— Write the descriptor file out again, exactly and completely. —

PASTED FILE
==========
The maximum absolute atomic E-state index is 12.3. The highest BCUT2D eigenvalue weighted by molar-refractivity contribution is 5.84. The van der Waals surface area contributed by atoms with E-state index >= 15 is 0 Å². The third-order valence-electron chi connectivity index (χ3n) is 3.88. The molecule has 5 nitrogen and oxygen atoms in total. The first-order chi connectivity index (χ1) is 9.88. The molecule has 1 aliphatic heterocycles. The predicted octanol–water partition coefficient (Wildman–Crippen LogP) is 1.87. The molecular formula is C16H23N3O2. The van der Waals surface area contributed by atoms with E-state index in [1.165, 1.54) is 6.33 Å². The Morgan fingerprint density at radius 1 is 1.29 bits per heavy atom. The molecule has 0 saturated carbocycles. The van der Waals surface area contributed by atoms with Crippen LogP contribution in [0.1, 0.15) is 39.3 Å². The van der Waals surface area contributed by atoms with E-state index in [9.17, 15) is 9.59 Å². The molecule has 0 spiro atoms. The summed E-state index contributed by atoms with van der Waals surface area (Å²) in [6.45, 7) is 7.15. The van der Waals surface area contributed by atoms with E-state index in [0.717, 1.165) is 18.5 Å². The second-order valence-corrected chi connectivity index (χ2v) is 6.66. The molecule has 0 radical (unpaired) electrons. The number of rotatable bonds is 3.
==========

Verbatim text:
The maximum absolute atomic E-state index is 12.3. The highest BCUT2D eigenvalue weighted by molar-refractivity contribution is 5.84. The van der Waals surface area contributed by atoms with E-state index >= 15 is 0 Å². The third-order valence-electron chi connectivity index (χ3n) is 3.88. The molecule has 5 nitrogen and oxygen atoms in total. The first-order chi connectivity index (χ1) is 9.88. The molecule has 1 aliphatic heterocycles. The predicted octanol–water partition coefficient (Wildman–Crippen LogP) is 1.87. The molecular formula is C16H23N3O2. The van der Waals surface area contributed by atoms with E-state index in [1.165, 1.54) is 6.33 Å². The Morgan fingerprint density at radius 1 is 1.29 bits per heavy atom. The molecule has 0 saturated carbocycles. The van der Waals surface area contributed by atoms with Crippen LogP contribution in [0.1, 0.15) is 39.3 Å². The van der Waals surface area contributed by atoms with E-state index in [9.17, 15) is 9.59 Å². The molecule has 0 spiro atoms. The summed E-state index contributed by atoms with van der Waals surface area (Å²) in [6.45, 7) is 7.15. The van der Waals surface area contributed by atoms with E-state index in [0.717, 1.165) is 18.5 Å². The second-order valence-corrected chi connectivity index (χ2v) is 6.66. The molecule has 0 radical (unpaired) electrons. The number of rotatable bonds is 3.